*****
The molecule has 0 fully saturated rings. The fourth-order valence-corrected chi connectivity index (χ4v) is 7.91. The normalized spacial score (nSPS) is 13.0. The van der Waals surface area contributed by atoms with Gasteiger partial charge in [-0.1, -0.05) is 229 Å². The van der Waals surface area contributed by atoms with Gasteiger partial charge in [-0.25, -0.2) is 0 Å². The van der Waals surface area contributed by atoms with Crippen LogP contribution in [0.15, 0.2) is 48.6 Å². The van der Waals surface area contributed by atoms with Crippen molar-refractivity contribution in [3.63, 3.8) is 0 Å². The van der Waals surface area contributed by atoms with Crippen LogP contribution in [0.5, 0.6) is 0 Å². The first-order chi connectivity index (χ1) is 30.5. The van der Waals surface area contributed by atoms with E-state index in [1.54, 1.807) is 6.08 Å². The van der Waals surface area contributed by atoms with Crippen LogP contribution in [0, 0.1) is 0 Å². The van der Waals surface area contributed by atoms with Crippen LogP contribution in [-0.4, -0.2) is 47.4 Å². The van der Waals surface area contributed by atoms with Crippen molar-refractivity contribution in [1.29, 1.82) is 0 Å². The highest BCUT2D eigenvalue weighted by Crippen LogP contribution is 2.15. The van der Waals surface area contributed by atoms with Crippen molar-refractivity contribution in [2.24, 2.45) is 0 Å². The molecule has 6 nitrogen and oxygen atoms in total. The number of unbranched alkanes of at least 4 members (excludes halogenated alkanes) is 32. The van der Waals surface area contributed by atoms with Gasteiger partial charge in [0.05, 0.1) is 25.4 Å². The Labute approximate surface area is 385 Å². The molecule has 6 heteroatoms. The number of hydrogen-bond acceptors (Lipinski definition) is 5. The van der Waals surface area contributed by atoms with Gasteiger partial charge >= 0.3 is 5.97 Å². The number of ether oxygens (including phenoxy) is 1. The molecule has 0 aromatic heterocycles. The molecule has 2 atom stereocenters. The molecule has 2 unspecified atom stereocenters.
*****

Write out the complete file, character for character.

The molecule has 0 fully saturated rings. The fourth-order valence-corrected chi connectivity index (χ4v) is 7.91. The normalized spacial score (nSPS) is 13.0. The van der Waals surface area contributed by atoms with Gasteiger partial charge in [-0.1, -0.05) is 229 Å². The van der Waals surface area contributed by atoms with Gasteiger partial charge in [-0.25, -0.2) is 0 Å². The van der Waals surface area contributed by atoms with Crippen LogP contribution in [0.15, 0.2) is 48.6 Å². The van der Waals surface area contributed by atoms with Crippen molar-refractivity contribution in [3.63, 3.8) is 0 Å². The van der Waals surface area contributed by atoms with Crippen LogP contribution in [0.5, 0.6) is 0 Å². The first-order chi connectivity index (χ1) is 30.5. The van der Waals surface area contributed by atoms with E-state index in [1.54, 1.807) is 6.08 Å². The van der Waals surface area contributed by atoms with Crippen LogP contribution in [0, 0.1) is 0 Å². The van der Waals surface area contributed by atoms with Crippen LogP contribution in [-0.4, -0.2) is 47.4 Å². The van der Waals surface area contributed by atoms with Crippen molar-refractivity contribution in [1.29, 1.82) is 0 Å². The highest BCUT2D eigenvalue weighted by Crippen LogP contribution is 2.15. The van der Waals surface area contributed by atoms with Crippen molar-refractivity contribution in [2.24, 2.45) is 0 Å². The molecule has 6 nitrogen and oxygen atoms in total. The number of unbranched alkanes of at least 4 members (excludes halogenated alkanes) is 32. The van der Waals surface area contributed by atoms with Gasteiger partial charge in [0.05, 0.1) is 25.4 Å². The Labute approximate surface area is 385 Å². The molecule has 6 heteroatoms. The number of hydrogen-bond acceptors (Lipinski definition) is 5. The van der Waals surface area contributed by atoms with Gasteiger partial charge >= 0.3 is 5.97 Å². The number of ether oxygens (including phenoxy) is 1. The molecule has 0 aromatic heterocycles. The molecule has 2 atom stereocenters. The molecule has 2 unspecified atom stereocenters.